While people who read political columns online are likely of intelligence above the average, I wonder how many who rail against capitalism, socialism, fascism, racism, and terrorism can define the words.

I recently checked the bios of the members of the House committee on China to see how many read, write, or speak Chinese. None. Thus do we make policy regarding the most important foreign country on the planet.

A friend, a former U.S. senator, once estimated, dead serious, that 90 percent of the Senate doesn’t know where Myanmar is. If you and I, dear reader, do not know this, it probably doesn’t matter. The Senate engages in foreign policy.

It is important to note that intelligence does not by itself confer the capacity to vote. I know people way into the upper percentiles who do not have the time or the interest to worry about foreign policy, for example. There are engineers, neurosurgeons, mathematicians, journalists, musicians, and artists whose minds just don’t run in political directions, especially involving obscure countries on the other side of the world. Neurosurgeons have families who merit attention, journals to read to keep up with their fields, perhaps a hobby or two, and don’t have much left over to worry about a new Russian pipeline across Mongolia, wherever that is.

People I have met of IQ 190 or better, maybe four (of whom I assuredly am not one), have had the memory and analytical capacity to, I think, approximate an understanding of politics, history, and so on. These people are so rare as to be almost nonexistent. The rest of us at best can know bits and pieces.

For example, my knowledge of Caucasian politics consists entirely in the fact that Washington wants to put military bases in Georgia to help surround Russia. I am blankly ignorant of Congressional and state politics, agricultural policy, or much about what Blackrock is doing around the world. There is too much to know, and too little wit to know it with.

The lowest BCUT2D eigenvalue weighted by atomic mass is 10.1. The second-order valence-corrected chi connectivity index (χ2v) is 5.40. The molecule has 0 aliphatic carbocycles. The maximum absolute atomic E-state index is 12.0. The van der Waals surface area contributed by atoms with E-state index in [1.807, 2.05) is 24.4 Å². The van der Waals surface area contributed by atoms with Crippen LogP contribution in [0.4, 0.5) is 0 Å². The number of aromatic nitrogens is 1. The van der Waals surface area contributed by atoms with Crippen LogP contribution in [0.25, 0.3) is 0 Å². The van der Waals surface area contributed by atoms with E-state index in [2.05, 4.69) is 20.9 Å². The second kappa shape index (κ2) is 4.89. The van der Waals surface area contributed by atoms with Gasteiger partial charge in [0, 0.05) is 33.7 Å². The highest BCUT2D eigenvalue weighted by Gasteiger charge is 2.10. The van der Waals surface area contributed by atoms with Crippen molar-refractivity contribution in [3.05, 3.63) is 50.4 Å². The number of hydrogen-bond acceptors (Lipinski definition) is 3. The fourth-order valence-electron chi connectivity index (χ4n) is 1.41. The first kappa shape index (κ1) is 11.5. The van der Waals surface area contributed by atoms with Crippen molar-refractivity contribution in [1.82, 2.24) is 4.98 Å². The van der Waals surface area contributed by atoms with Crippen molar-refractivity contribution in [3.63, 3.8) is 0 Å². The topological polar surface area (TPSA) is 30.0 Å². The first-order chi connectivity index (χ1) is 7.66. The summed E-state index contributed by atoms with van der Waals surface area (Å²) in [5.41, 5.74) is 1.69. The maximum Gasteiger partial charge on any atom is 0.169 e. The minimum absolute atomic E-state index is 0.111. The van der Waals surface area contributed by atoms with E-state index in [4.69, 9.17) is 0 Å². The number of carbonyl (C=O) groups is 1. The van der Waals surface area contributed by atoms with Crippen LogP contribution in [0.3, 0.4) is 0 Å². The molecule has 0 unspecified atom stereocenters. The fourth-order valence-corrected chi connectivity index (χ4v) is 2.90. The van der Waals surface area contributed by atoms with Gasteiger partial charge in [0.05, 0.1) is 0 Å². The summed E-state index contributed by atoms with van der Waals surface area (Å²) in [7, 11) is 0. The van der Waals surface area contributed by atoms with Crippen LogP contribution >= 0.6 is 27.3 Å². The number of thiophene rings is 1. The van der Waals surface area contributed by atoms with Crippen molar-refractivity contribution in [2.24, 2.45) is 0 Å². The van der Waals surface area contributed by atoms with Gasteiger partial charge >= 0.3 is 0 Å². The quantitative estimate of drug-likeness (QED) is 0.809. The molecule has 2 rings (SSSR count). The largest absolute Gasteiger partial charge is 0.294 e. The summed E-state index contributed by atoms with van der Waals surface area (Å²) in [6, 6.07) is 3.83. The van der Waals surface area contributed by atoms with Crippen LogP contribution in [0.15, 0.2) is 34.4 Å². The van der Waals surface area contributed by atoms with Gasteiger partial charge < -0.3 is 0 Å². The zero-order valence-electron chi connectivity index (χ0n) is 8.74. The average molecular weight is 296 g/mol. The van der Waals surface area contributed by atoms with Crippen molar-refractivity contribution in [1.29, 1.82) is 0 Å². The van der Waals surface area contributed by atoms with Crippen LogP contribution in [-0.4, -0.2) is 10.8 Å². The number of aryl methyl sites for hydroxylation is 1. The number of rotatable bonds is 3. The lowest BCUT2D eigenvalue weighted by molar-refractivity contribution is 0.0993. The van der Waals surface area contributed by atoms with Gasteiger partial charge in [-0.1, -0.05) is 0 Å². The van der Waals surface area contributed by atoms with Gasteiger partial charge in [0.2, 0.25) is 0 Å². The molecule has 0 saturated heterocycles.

If we ignore exceptions and degrees, the public can be regarded as a vast semicomatose polyp that knows only whether it is comfortable or cold and wet and has enough to eat. If the economy is good, people will vote for incumbents, whether these have any responsibility for the prosperity or not. If wars can be fought without inconveniencing them, in places not actually within their visual horizon, they will pay scant attention. They will not concern themselves with education as long as their children get good grades, however unrelated to anything learned. Their interests are local, though they can be stirred up over this football team or that, this Trump or that Biden, or morality plays about police brutality or the righteous heroism of Ukrainians.

Taking into account the aforementioned poor education, controlled media, and American anti-intellectualism—Americans seem to dislike the obviously intelligent—and you have a polity utterly incapable of anything approaching functional democracy. Rev the people up over the Super Bowl or morality tales about the Ukraine or Russia and they will do anything desired. Roll over. Bark. Beg. Nothing to it.





Best wishes to Fred Reed, the king of curmudgeons, who is hanging up his online column (Fred on Everything) for at least several months while he leaves his Mexican lair for an American cornea transplant. I am bereft. Now I will have nowhere to go for well-written, pungent, political incorrectness mixed with smart military commentary ...